JD: And people don't hesitate to correct our facts - there's all sorts of interesting things we've learned from people who write in. And sometimes they're a little anal about it. [laughs] I'm from Jersey, I say all sorts of things wrong.
GK: There's a bit of that baseball card collector mentality. Oh, he didn't hit 323 in 1966, it was 321! You got that WRONG.
GN: I've found that, too.
JD: That's an alienating aspect that stops some people from writing. Because, at the end of the day, the most important thing is to be able to communicate the emotional reaction - you're trying to intellectually communicate a deep emotional reaction. Hopefully. And that's what's important. That spirit, that passion, that joy.
GK: And it's also what it sounds like - not what bands they were in, down to the minutia. What does it really sound like? Those are the two main things - your reaction to it, and what does it sound like. A lot of writing boils down to, well, they played in this band, and then they released a 12" single in October, and then the 7" came out and it was better than the 12". It's easy to get caught up in that. But at the same time we respect the passion, where that's coming from. We're geeks too.
JD: My beef with it is just when people try to use that as a cudgel, and say, 'So you're 25, the Rolling Stones have been together as a band almost twice as long as you've been alive, you can't possibly say anything insightful about the Rolling Stones." And that's just bullshit. If you're a perceptive listener and a passionate writer and a good communicator and you have ideas, I want to know what you think of Sticky Fingers. It doesn't matter if you don't own 54 Rolling Stones bootlegs.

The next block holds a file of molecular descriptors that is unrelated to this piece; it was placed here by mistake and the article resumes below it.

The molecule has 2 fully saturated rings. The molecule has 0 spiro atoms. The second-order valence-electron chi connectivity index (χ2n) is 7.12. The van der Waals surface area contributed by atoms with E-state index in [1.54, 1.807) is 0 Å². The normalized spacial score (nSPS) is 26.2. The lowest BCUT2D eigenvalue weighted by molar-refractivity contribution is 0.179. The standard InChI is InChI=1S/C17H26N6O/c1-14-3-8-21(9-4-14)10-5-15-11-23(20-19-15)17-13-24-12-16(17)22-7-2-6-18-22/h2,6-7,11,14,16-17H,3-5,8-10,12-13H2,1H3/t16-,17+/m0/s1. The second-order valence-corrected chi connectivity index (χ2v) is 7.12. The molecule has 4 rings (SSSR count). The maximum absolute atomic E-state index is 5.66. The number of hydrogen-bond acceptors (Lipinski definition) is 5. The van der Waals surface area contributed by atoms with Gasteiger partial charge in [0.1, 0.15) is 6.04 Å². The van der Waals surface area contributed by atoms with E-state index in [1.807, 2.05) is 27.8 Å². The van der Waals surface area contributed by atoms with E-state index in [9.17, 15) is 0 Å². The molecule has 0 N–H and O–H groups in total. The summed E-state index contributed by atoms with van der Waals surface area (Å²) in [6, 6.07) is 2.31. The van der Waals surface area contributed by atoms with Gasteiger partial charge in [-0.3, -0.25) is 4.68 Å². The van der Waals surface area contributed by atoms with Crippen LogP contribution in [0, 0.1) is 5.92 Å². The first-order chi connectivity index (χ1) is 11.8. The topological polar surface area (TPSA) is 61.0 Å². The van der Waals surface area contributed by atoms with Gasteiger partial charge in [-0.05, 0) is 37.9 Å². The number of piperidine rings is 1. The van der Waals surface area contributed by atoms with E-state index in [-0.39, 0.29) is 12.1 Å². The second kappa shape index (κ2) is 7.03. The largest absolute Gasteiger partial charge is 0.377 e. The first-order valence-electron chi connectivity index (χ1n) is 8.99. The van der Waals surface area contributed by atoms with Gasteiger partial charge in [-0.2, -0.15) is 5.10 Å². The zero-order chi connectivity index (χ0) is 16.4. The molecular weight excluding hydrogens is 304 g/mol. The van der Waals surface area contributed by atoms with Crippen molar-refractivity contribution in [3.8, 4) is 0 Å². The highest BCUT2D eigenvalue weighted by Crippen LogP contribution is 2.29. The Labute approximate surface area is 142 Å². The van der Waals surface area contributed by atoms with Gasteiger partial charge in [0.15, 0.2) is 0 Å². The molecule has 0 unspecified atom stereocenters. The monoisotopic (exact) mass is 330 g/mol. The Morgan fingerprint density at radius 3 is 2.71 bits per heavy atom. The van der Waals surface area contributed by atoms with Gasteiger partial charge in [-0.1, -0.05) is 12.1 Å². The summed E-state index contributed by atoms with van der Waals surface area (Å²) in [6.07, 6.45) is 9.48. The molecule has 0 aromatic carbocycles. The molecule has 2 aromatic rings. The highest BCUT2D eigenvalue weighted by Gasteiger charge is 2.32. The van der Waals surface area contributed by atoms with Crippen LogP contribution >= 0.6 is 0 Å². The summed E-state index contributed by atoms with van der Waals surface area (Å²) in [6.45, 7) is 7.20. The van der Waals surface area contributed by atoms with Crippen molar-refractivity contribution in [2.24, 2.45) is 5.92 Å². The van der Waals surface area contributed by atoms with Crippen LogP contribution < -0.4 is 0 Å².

GN: That has been a big challenge for me, being taken seriously despite being young. And female.
JD: But nobody knows everything. And he - and it's always a he who does this - he may know everything there is to know about the Rolling Stones, but he may know jack shit about the Small Faces. Nobody knows everything. The point for us, as journalists, is to dive in, get our facts right, and communicate the important part of the story.